Situated beside a beautiful harbour on a rolling plain below a gorgeous range of mountains, Chéticamp is a lovely Acadian village of nearly four thousand inhabitants. On the boundary of the Cape Breton Highlands National Park, it serves as Inverness County’s western gateway to the park. In addition to its magnificent site, the village offers full tourist services, including two beaches, a golf course, museums, whale-watching cruises, guided tours, horseback riding stables, fly fishing, and some of the best dining on Cape Breton Island. It is known for its hooked rugs and allied crafts and for its dance and many musics (traditional Acadian and Scottish, classical, choral, country-western, bluegrass, and jazz). The annual Festival de l’Escaouette celebrates its rich culture during July and much of August, with its high point the Gala Festival on National Acadian Day, celebrated on 15 August.
Long before it became a community, Mi’kmaq Indians camped in the area around Chéticamp while on hunting expeditions, but left no known evidence of any permanent settlement. Their name for the place, Aotjatotj, however, stuck; translated as ”rarely full”, it refers to the wide sand banks which were usually above water and which effectively closed off the north end of Chéticamp harbour to any boat that could not be dragged over them. Over time, this name went through several forms from Ochatis to Le Chady to Le Grand Chady to Le Chady Grand to Chedagan to Chatican to Chétican to Chéticamps to Chétifcamp before attaining in 1815 its current spelling of Chéticamp.¹
In the 1750’s, drawn by the then abundant and lucrative cod, fishermen from the Basque Country and Brittany, soon followed by merchants from the Isle of Jersey, established summer encampments including wharves, cabins, and storehouses at La Pointe on the south end of Chéticamp Island. By 1782, two Acadian families are believed to have been living year round in the area. In 1785, a sizable group of Acadian exiles joined them to found the community; most of these exiles were originally from the east and south of Île Royale (Cape Breton Island) or from Île Saint-Jean (Prince Edward Island) or descendants of those who had originally settled there, but had been dispersed to the four winds by le Grand Dérangement (the ”Deportation”) in 1758,² when the English expelled them from their long-established farms and settlements. In 1790, after a change of policy, the Crown granted 7000 acres (2833 hectares) of land to the heads of fourteen of the Acadian families then living in the area; known as Les Quatorze Vieux (”The Fourteen Old Men”), they subdivided the lands amongst themselves, settling mainly in the back country around Petit-Étang and further south at Le Platin, Plateau, and Pointe-à-la-Croix (Point Cross). The present day village’s location was not initially the choicest of locations because of the blockage of the north end of Chéticamp Harbour. It was not until 1874 that the current harbour was dredged, making it accessible and attractive to business and inhabitants alike; even after dredging, however, the harbour still remains no deeper than 8 m (25 ft)).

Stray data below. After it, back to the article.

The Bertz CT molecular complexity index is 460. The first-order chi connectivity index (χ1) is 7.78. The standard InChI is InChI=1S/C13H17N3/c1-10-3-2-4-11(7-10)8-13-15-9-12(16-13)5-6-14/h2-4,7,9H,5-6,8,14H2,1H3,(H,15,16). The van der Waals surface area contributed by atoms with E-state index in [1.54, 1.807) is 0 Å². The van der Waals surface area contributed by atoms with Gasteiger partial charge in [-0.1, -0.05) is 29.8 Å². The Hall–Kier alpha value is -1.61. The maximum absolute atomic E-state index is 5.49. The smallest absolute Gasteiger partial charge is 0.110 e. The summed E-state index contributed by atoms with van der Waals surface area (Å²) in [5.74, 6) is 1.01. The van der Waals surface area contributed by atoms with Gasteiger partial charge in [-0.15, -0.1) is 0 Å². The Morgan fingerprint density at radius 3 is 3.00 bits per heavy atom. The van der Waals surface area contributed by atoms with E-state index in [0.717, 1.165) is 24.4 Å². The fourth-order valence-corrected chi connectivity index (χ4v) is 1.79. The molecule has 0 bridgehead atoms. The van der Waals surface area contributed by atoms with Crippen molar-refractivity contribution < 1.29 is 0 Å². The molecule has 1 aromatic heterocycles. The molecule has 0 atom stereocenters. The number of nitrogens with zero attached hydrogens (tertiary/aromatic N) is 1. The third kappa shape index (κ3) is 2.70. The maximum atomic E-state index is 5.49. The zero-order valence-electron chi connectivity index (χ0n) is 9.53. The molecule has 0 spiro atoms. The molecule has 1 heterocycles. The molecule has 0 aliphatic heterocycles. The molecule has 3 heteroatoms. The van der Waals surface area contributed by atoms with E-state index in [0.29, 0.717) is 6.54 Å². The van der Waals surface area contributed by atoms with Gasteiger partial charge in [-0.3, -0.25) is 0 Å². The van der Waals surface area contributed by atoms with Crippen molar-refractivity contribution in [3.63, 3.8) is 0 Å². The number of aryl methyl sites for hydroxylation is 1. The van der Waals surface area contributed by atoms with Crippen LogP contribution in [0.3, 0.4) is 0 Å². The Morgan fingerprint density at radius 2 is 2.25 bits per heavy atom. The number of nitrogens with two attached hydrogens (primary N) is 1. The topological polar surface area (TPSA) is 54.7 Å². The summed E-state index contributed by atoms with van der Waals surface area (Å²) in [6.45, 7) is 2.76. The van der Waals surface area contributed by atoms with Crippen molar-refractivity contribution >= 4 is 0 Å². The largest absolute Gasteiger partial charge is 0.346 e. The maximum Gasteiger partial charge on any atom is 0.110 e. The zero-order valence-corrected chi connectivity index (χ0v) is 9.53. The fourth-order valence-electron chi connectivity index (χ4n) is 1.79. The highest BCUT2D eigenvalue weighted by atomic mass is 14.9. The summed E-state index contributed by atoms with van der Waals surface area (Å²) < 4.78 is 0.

The life of these early pioneers was hard; from soil inhospitable to wheat (all flour had to be imported and bought from the Jersey merchants), they scraped by with subsistence farming supplemented by plentiful game and seasonal fishing under a monopoly tightly controlled by the Jersey merchants who owned all the boats and fishing equipment and who, after taking a heavy initial tithe on the catch, paid for the rest only in chits redeemable at their company store. Buying low and selling high, they kept a large part of the population indebted to them and in grinding poverty through much of the 19th century. Accustomed to helping one another with farm work and construction, a strong coöperative movement, fostered by activist clerics, took root and eventually led to the breaking of the fishing monopoly early in the 20th century and the gradual and substantial improvement of living conditions. From fishing, the movement spread to credit unions, merchandising of staples, and craft coöperatives, the latter allowing the creators of the amazing hooked rugs for which the area is world-famous to profit from their work. In the first four decades of the 20th century, gypsum was mined and shipped from the docks in Chéticamp Harbour; this activity ceased for good in 1939. With the opening of the Cape Breton Highlands National Park in 1936, tourism began to take on an ever increasing importance in the economic life of the community; today, following the collapse of the fish stocks, it is the principal industry.